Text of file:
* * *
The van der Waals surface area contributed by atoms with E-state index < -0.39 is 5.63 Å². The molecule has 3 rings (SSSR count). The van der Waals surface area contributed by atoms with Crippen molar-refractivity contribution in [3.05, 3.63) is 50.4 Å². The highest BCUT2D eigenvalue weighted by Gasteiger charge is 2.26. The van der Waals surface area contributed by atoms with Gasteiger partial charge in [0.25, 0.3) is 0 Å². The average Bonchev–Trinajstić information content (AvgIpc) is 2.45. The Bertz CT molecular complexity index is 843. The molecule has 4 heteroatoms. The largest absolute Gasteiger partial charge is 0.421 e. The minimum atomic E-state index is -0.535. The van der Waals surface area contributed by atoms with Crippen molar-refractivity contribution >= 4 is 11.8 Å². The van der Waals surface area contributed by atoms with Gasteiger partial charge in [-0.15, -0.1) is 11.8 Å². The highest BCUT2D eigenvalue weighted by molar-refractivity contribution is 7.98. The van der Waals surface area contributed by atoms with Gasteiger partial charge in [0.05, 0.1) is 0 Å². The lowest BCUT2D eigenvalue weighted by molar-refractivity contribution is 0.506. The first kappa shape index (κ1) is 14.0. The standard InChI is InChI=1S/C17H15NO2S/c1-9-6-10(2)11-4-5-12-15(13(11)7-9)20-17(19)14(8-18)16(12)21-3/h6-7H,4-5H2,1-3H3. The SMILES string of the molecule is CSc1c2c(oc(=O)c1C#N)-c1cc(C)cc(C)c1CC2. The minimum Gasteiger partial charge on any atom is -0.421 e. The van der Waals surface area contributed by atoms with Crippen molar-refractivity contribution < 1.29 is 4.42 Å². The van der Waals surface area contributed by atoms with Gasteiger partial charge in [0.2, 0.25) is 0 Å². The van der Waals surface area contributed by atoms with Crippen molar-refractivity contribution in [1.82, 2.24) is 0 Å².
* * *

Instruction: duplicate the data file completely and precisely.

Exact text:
The van der Waals surface area contributed by atoms with E-state index < -0.39 is 5.63 Å². The molecule has 3 rings (SSSR count). The van der Waals surface area contributed by atoms with Crippen molar-refractivity contribution in [3.05, 3.63) is 50.4 Å². The highest BCUT2D eigenvalue weighted by Gasteiger charge is 2.26. The van der Waals surface area contributed by atoms with Gasteiger partial charge in [0.25, 0.3) is 0 Å². The average Bonchev–Trinajstić information content (AvgIpc) is 2.45. The Bertz CT molecular complexity index is 843. The molecule has 4 heteroatoms. The largest absolute Gasteiger partial charge is 0.421 e. The minimum atomic E-state index is -0.535. The van der Waals surface area contributed by atoms with Crippen molar-refractivity contribution >= 4 is 11.8 Å². The van der Waals surface area contributed by atoms with Gasteiger partial charge in [-0.15, -0.1) is 11.8 Å². The highest BCUT2D eigenvalue weighted by molar-refractivity contribution is 7.98. The van der Waals surface area contributed by atoms with Gasteiger partial charge in [0.05, 0.1) is 0 Å². The lowest BCUT2D eigenvalue weighted by molar-refractivity contribution is 0.506. The first kappa shape index (κ1) is 14.0. The standard InChI is InChI=1S/C17H15NO2S/c1-9-6-10(2)11-4-5-12-15(13(11)7-9)20-17(19)14(8-18)16(12)21-3/h6-7H,4-5H2,1-3H3. The SMILES string of the molecule is CSc1c2c(oc(=O)c1C#N)-c1cc(C)cc(C)c1CC2. The minimum Gasteiger partial charge on any atom is -0.421 e. The van der Waals surface area contributed by atoms with Crippen molar-refractivity contribution < 1.29 is 4.42 Å². The van der Waals surface area contributed by atoms with Gasteiger partial charge in [0.2, 0.25) is 0 Å². The van der Waals surface area contributed by atoms with Crippen molar-refractivity contribution in [1.82, 2.24) is 0 Å².